Interventional
Not Applicable
Allocation: Randomized
Intervention Model: Crossover Assignment
Masking: None (Open Label)
Primary Purpose: Health Services Research
Type 2 Diabetes
Behavioral: Practice Facilitation
Clinics in the experimental arm will meet with a trained facilitator to work on change strategies that will improve risk factors for diabetes complications.
  • Experimental: 1
    Intervention clinics will receive practice facilitation visits at regular intervals over a 12-month period.
    Intervention: Behavioral: Practice Facilitation
  • No Intervention: 2
    Control clinics will deliver usual care for patients with diabetes.

*   Includes publications given by the data provider as well as publications identified by ClinicalTrials.gov Identifier (NCT Number) in Medline.
 
Completed
2493
2400
May 2013
April 2012   (Final data collection date for primary outcome measure)

Inclusion Criteria:

  • Primary care practice with 5 or fewer physicians
  • The practice must have seen at least 50 patients with type 2 diabetes in the past 90 days

Exclusion Criteria:

  • Practice owned by a large vertically integrated health care system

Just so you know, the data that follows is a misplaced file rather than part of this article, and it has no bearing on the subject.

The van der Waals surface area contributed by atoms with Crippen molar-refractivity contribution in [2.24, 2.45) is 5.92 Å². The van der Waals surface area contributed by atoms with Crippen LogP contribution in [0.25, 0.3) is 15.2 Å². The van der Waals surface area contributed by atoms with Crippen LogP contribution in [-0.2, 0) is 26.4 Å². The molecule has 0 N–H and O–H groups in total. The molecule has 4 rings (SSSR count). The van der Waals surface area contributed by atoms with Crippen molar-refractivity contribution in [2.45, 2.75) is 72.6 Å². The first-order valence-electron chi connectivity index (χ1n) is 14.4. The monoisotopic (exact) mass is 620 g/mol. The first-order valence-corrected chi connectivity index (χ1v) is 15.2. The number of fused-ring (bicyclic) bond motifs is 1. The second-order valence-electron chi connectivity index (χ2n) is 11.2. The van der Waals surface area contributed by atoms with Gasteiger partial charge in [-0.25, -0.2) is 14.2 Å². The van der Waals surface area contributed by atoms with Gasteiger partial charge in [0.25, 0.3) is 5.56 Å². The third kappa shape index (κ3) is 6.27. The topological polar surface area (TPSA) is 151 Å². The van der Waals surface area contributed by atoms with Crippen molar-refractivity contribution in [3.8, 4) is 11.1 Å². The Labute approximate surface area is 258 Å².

Sexes Eligible for Study: All
Child, Adult, Older Adult
Yes
Contact information is only displayed when the study is recruiting subjects
United States
 
 
NCT00482768
R18DK075692( U.S. NIH Grant/Contract )
R18DK075692 ( U.S. NIH Grant/Contract )
Yes
Not Provided
Not Provided
The University of Texas Health Science Center at San Antonio
The University of Texas Health Science Center at San Antonio
National Institute of Diabetes and Digestive and Kidney Diseases (NIDDK)
Principal Investigator: Polly H Noel, PhD University of Texas Health Science Center-San Antonio
The University of Texas Health Science Center at San Antonio
March 2011

ICMJE     Data element required by the International Committee of Medical Journal Editors and the World Health Organization ICTRP